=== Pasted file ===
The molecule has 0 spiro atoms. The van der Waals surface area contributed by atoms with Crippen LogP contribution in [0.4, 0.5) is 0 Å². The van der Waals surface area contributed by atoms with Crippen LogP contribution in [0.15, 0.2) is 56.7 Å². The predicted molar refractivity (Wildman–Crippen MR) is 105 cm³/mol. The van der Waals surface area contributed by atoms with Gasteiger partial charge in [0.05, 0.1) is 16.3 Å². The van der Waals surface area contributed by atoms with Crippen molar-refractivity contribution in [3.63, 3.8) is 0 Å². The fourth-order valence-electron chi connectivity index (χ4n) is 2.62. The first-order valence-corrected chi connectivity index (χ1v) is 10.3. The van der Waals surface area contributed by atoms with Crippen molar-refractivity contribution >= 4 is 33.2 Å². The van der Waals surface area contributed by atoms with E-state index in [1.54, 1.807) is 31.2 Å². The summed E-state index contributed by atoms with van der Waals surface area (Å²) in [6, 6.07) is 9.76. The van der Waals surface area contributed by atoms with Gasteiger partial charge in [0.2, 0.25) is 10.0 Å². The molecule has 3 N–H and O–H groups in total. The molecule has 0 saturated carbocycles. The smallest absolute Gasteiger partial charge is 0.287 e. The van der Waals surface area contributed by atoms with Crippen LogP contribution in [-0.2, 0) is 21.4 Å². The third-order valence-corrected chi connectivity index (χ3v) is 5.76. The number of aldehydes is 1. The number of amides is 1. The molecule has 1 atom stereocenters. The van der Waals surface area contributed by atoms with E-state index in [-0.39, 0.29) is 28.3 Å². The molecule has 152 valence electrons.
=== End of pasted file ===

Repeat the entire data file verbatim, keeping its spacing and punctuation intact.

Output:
The molecule has 0 spiro atoms. The van der Waals surface area contributed by atoms with Crippen LogP contribution in [0.4, 0.5) is 0 Å². The van der Waals surface area contributed by atoms with Crippen LogP contribution in [0.15, 0.2) is 56.7 Å². The predicted molar refractivity (Wildman–Crippen MR) is 105 cm³/mol. The van der Waals surface area contributed by atoms with Gasteiger partial charge in [0.05, 0.1) is 16.3 Å². The van der Waals surface area contributed by atoms with Crippen molar-refractivity contribution in [3.63, 3.8) is 0 Å². The fourth-order valence-electron chi connectivity index (χ4n) is 2.62. The first-order valence-corrected chi connectivity index (χ1v) is 10.3. The van der Waals surface area contributed by atoms with Crippen molar-refractivity contribution >= 4 is 33.2 Å². The van der Waals surface area contributed by atoms with E-state index in [1.54, 1.807) is 31.2 Å². The summed E-state index contributed by atoms with van der Waals surface area (Å²) in [6, 6.07) is 9.76. The van der Waals surface area contributed by atoms with Gasteiger partial charge in [0.2, 0.25) is 10.0 Å². The molecule has 3 N–H and O–H groups in total. The molecule has 0 saturated carbocycles. The smallest absolute Gasteiger partial charge is 0.287 e. The van der Waals surface area contributed by atoms with Crippen LogP contribution in [-0.2, 0) is 21.4 Å². The third-order valence-corrected chi connectivity index (χ3v) is 5.76. The number of aldehydes is 1. The number of amides is 1. The molecule has 1 atom stereocenters. The van der Waals surface area contributed by atoms with E-state index in [-0.39, 0.29) is 28.3 Å². The molecule has 152 valence electrons.